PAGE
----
Calling turkeys in autumn requires the same skills as in spring: be lifelike, listen to the birds’ responses, adjust accordingly, and don’t overdo it.

Every slate call has a “sweet spot”, and it’s up to you to find it. Once you find it, mark it in some way so you can find it again, preferably without looking at the call. I prefer to cut or file a small notch on the rim of the call where the knuckle of my right pinky finger rests against the edge of the pot when I’m holding the striker and getting ready to use the call. When I grab the call, all I have to do is spin it with my left hand until the notch hits my knuckle, and I know the striker is over the sweet spot. With the notch, I can position my slates properly with my eyes closed.

You may well develop a different method, and that’s fine; just be sure you know where the sweet spot is, and be sure you can find it quickly every time, without having to stroke the call to do it. When you’re in tight on a gobbling turkey is no time for experimentation.

There are two “best” ways to hold the pot of a slate call. One is to fingertip it, holding it in all five fingers with the pot suspended over your palm. The other is to use your thumb and index or middle finger to encircle the call, leaving the bottom of the pot open and unblocked. Both methods allow the sound to escape unhindered and unaltered. Use whichever feels more comfortable and results in the best sounds for you. Some slates seem to run better with one grip or the other.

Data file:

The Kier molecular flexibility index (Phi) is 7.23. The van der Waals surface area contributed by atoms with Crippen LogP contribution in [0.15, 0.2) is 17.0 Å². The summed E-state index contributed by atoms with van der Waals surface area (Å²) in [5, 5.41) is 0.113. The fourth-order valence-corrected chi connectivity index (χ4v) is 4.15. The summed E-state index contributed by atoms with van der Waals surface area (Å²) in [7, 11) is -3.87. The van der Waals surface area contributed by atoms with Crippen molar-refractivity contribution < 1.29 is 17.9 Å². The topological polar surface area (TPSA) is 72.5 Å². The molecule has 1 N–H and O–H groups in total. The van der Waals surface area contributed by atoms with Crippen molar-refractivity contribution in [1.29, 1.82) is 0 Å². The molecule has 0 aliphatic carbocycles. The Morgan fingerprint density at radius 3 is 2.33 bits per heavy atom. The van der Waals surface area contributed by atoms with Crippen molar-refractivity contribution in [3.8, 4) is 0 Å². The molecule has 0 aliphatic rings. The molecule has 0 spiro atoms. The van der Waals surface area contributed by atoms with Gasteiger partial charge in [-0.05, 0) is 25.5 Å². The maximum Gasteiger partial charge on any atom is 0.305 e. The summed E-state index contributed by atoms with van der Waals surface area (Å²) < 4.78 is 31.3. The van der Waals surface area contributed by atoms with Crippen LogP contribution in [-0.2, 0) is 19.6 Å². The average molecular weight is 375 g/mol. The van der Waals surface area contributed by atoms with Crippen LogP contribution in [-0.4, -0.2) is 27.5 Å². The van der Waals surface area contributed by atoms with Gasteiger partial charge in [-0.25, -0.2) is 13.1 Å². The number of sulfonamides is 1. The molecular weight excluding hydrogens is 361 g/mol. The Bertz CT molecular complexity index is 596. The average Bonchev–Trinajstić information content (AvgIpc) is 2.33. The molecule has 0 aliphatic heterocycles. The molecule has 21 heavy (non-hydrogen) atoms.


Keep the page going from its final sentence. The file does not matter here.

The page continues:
With either grip, hold the call fairly loosely. Gripping it too tightly causes several problems, among them hand fatigue, inconsistency of grip and possible deadening or inconsistency of the sound.

Speaking of consistency: It’s important when you use a slate. Figure out what calling position of body, arms, hands and fingers is most comfortable and produces the best sounds for you, and then stick with it. This helps you develop muscle memory, and it will make you a better, more consistent caller. This is why I like to rest my pinky knuckle against the edge of the pot. It makes my hands steadier, and it’s easier for me to maintain the proper relationship of striker to sounding surface.

Become a Master
Finally, practice. Remember, it’s easy to achieve mediocrity and even so-so competence with a slate call, but it’s much harder to become a master. And the better you are, the deadlier you’ll be.

One final advantage of using a slate call is that turkeys don’t hear them as often as diaphragms. It’s been my experience that you’ll hear slate calls in the turkey woods even less often than box calls. I consider that as in-the-field proof of faulty thinking on the part of most turkey hunters. Don’t be part of it.

Jim Spencer of Arkansas is a longtime outdoors communicator and diehard turkey hunter who has pursued gobblers throughout the United States.